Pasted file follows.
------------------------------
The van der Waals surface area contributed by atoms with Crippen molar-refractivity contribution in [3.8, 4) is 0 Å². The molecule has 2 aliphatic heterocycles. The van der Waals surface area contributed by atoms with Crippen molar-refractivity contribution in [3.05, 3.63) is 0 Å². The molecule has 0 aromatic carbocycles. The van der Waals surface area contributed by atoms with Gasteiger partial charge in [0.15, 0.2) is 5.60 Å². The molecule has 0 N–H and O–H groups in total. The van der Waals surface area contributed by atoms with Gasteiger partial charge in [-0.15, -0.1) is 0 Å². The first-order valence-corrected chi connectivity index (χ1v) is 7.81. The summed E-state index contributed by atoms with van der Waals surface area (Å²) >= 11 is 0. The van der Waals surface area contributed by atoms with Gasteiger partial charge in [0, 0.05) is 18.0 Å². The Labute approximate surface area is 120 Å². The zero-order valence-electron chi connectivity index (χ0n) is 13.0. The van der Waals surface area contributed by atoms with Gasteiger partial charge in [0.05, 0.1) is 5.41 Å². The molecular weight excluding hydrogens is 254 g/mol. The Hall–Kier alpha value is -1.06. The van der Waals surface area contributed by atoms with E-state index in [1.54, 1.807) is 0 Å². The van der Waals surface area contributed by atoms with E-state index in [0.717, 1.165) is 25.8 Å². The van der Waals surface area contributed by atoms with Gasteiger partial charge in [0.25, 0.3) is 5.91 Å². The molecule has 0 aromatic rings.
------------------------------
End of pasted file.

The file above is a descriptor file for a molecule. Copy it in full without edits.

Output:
The van der Waals surface area contributed by atoms with Crippen molar-refractivity contribution in [3.8, 4) is 0 Å². The molecule has 2 aliphatic heterocycles. The van der Waals surface area contributed by atoms with Crippen molar-refractivity contribution in [3.05, 3.63) is 0 Å². The molecule has 0 aromatic carbocycles. The van der Waals surface area contributed by atoms with Gasteiger partial charge in [0.15, 0.2) is 5.60 Å². The molecule has 0 N–H and O–H groups in total. The van der Waals surface area contributed by atoms with Gasteiger partial charge in [-0.15, -0.1) is 0 Å². The first-order valence-corrected chi connectivity index (χ1v) is 7.81. The summed E-state index contributed by atoms with van der Waals surface area (Å²) >= 11 is 0. The van der Waals surface area contributed by atoms with Gasteiger partial charge in [0, 0.05) is 18.0 Å². The Labute approximate surface area is 120 Å². The zero-order valence-electron chi connectivity index (χ0n) is 13.0. The van der Waals surface area contributed by atoms with Gasteiger partial charge in [0.05, 0.1) is 5.41 Å². The molecular weight excluding hydrogens is 254 g/mol. The Hall–Kier alpha value is -1.06. The van der Waals surface area contributed by atoms with E-state index in [1.54, 1.807) is 0 Å². The van der Waals surface area contributed by atoms with E-state index in [0.717, 1.165) is 25.8 Å². The van der Waals surface area contributed by atoms with Gasteiger partial charge in [0.25, 0.3) is 5.91 Å². The molecule has 0 aromatic rings.